Is Canned Tuna Safe to Eat?
Is canned tuna safe to eat?
Canned tuna is the most widely consumed fish in North America. It’s a healthy alternative to meat, is high in protein, vitamin B-12 and is full of omega-3 fatty acids. And it’s so convenient. The problem is that tuna is also high in mercury. In fact, tuna is the most common source of mercury contamination in our diets.
So is it safe to eat? The answer depends on a couple of things: What type of canned tuna you choose and how often you choose to eat it.Mercury concentrations are higher in species of tuna that grow larger and live longer. In the grocery store, most tuna is either albacore or skipjack.
Chunk white or solid white tuna is usually albacore, has the highest mercury concentration among all canned tuna. The mercury concentrations in albacore are almost three times the levels of chunk light tuna, which is made from a much smaller species called skipjack. It can get a little confusing though because tonno or “gourmet” tuna is made from a larger yellowfin species and can have mercury levels similar to albacore.
Canned light tuna can also contain other species of tuna pushing the mercury content higher. Over all canned tuna is your best tuna option given that fresh tuna has mercury concentrations more than twice that of canned albacore.
Last year the U.S. EPA (Environmental Protection Agency) published tuna consumption guidelines. The agency’s recommendations are based on the most common types of tuna consumed – chunk white and light - and also take into consideration differences between children and adults (children and pregnant women are more vulnerable to the effects of mercury poisoning.)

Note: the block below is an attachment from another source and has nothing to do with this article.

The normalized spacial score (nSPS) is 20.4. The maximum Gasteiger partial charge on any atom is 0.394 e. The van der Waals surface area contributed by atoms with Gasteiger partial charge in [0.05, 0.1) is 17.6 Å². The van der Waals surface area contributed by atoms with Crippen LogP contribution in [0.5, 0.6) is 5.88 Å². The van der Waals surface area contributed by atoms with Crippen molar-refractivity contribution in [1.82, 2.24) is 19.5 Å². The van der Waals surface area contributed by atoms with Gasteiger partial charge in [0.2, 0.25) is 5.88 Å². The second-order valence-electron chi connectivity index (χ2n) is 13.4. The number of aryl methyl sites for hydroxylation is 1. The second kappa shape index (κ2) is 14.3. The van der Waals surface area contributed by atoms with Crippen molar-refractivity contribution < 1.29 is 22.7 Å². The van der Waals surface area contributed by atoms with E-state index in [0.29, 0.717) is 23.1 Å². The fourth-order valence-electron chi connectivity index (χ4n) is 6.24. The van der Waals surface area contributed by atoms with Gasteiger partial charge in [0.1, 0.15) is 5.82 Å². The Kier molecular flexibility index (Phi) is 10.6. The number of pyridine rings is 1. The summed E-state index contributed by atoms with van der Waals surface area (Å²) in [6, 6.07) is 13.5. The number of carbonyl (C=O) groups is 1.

Safe consumption guidelines:
According to the EPA, children under six can safely eat three 3oz portions of light tuna per month. Older children and adults can safely eat light tuna up to once a week.
If you’re eating chunk white tuna the frequency drops to once a month for young children, twice a month for older children and up to three times a month for adults.
There is more to canned tuna than mercury poisoning. There are significant environmental issues associated with the world’s appetite for fresh and canned tuna. Most skipjack is caught using large purse-seine nets which results in a lot of bycatch, including other fish, sharks, rays, and sometimes whales and dolphins. Dolphin-friendly labels don’t mean that dolphins weren’t killed while the tuna was being fished it just means that fishermen used other fishing methods to try to avoid killing dolphins.
Albacore tuna is caught mostly using long line fishing (miles-long lines of baited hooks). This method of fishing is also responsible for lots of bycatch, including sharks, swordfish, turtles, and seabirds.
If you’re looking for an environmentally-friendly choice of tuna, pole-and-line-caught is the best option. Look fir canned tuna that has the Marine Stewardship Council sustainability certification.
So, canned tuna is safe to consume in moderation, although if you’re going for canned fish, salmon is a better option since it’s lower in mercury and higher in healthy oils. Environmentally, canned salmon is a better option too.
For more helpful information on fish and seafood consumption visit Environmental Working Group's Guide to Seafood.